In Coleridge’s writings, he is more likely to use the notion of an epiphany to show human suffering, in that the contrast between before the epiphany and after is a clear illustration of human suffering, very much like that of the Christian theory of an epiphany. ‘Rime of the Ancyent Marinere’, the protagonist is put through the horror of meeting a figure who’s “bones were black with many a crack, all black and bare”, and another whose “skin was white as leprosy”. Coleridge’s use of disease in his descriptions are significant in that they also represent human suffering, and are frightening to the narrator because they are able to relate to it. The narrator is then surrounded by “dead men”, which causes him enormous grief not only through the horror of being surrounded by corpses that “ne rot, ne reek did they”, but also through being the only one left; “Seven days, seven nights I saw that curse, And yet I could not die.” Showing how the narrator sees death as preferable to staying on the haunted ship. However, after his epiphany, he makes such declarations as “O happy living things!”, which clearly oppose his earlier wishes to die. Not only this, but he describes a “spring of love gusht from my heart”, relating to the motif of a spring being a bringer or youth or life, contrasting starkly with his earlier claims of a “curse”.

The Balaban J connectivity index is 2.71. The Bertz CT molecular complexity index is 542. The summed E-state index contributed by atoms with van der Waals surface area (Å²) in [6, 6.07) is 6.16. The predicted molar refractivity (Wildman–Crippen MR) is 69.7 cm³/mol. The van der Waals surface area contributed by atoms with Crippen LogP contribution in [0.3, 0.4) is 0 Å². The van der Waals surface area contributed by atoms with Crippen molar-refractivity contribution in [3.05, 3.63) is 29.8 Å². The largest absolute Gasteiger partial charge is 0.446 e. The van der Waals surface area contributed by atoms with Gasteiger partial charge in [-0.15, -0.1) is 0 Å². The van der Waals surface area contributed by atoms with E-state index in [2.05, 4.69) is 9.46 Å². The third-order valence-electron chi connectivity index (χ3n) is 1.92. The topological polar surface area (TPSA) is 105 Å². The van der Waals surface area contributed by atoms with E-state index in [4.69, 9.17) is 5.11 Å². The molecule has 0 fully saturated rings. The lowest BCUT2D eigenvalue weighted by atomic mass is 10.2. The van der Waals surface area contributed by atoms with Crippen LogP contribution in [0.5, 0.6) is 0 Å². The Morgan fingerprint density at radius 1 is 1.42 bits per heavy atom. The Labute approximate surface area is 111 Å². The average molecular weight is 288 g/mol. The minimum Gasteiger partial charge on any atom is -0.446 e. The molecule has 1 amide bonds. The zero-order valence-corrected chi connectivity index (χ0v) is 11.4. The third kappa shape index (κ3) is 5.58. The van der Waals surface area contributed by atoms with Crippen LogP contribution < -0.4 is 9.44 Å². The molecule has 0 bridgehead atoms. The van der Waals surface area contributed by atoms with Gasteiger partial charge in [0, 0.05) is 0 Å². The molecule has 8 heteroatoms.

‘The Foster Mothers Tale’ also shows how a man “found a baby, wrapt in mosses lined With thistle-beards” under a tree, who grows into a child who “never  learned a prayer...But knew the names of birds, and mocked their notes”, a typical Romantic who worshipped nature. In this phase of his life the boy is shown to be “loved”, and happy, yet as he grows, he

“read, and read, ‘Till his brain turned- and ere his twentieth year He had unlawful thoughts of many things.”

This in turn leads to his imprisonment, which not only affects the boy, but causes the man who found him to “[sob] like a child- it almost broke his heart”. Yet, mirroring the events in ‘Rime of the Ancyent Marinere’, the boy soon realises the error of his ways and begins to sing “a doleful song about green fields, How sweet it were on lake or wild savannah, to hunt for food, and be a naked man”. The idea of a naked man could be taken both literally and metaphorically. In the literal sense, it would echo the concept of going back to the earth, and to live naked like animals. Yet in the metaphorical sense Coleridge could have meant ‘naked’ in the sense of without the burden of knowledge which the boy had acquired by reading.